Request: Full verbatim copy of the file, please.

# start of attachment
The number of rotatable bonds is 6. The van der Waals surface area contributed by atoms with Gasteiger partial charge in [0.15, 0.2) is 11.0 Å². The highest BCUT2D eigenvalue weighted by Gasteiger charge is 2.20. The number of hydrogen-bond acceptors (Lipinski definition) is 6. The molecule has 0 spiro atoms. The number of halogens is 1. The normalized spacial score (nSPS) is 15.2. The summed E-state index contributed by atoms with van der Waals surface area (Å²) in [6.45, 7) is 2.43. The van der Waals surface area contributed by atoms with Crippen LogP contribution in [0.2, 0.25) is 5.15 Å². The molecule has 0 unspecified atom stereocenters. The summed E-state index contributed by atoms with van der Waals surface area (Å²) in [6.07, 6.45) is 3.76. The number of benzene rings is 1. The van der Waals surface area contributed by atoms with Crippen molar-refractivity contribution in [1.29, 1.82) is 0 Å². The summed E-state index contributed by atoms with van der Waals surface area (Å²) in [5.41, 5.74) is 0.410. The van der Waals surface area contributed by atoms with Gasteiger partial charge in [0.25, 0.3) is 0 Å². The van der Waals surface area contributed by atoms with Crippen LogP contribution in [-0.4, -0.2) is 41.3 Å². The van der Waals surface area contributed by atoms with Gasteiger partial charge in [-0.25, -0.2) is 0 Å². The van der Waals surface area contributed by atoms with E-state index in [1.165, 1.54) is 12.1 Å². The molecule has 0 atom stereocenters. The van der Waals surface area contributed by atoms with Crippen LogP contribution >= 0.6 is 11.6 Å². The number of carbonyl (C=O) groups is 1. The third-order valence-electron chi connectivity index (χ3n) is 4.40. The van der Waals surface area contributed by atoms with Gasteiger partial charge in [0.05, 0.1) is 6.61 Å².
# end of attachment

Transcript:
The number of rotatable bonds is 6. The van der Waals surface area contributed by atoms with Gasteiger partial charge in [0.15, 0.2) is 11.0 Å². The highest BCUT2D eigenvalue weighted by Gasteiger charge is 2.20. The number of hydrogen-bond acceptors (Lipinski definition) is 6. The molecule has 0 spiro atoms. The number of halogens is 1. The normalized spacial score (nSPS) is 15.2. The summed E-state index contributed by atoms with van der Waals surface area (Å²) in [6.45, 7) is 2.43. The van der Waals surface area contributed by atoms with Crippen LogP contribution in [0.2, 0.25) is 5.15 Å². The molecule has 0 unspecified atom stereocenters. The summed E-state index contributed by atoms with van der Waals surface area (Å²) in [6.07, 6.45) is 3.76. The number of benzene rings is 1. The van der Waals surface area contributed by atoms with Crippen molar-refractivity contribution in [1.29, 1.82) is 0 Å². The summed E-state index contributed by atoms with van der Waals surface area (Å²) in [5.41, 5.74) is 0.410. The van der Waals surface area contributed by atoms with Gasteiger partial charge in [0.25, 0.3) is 0 Å². The van der Waals surface area contributed by atoms with Crippen LogP contribution in [-0.4, -0.2) is 41.3 Å². The van der Waals surface area contributed by atoms with Gasteiger partial charge in [-0.25, -0.2) is 0 Å². The van der Waals surface area contributed by atoms with E-state index in [1.165, 1.54) is 12.1 Å². The molecule has 0 atom stereocenters. The van der Waals surface area contributed by atoms with Crippen LogP contribution >= 0.6 is 11.6 Å². The number of carbonyl (C=O) groups is 1. The third-order valence-electron chi connectivity index (χ3n) is 4.40. The van der Waals surface area contributed by atoms with Gasteiger partial charge in [0.05, 0.1) is 6.61 Å².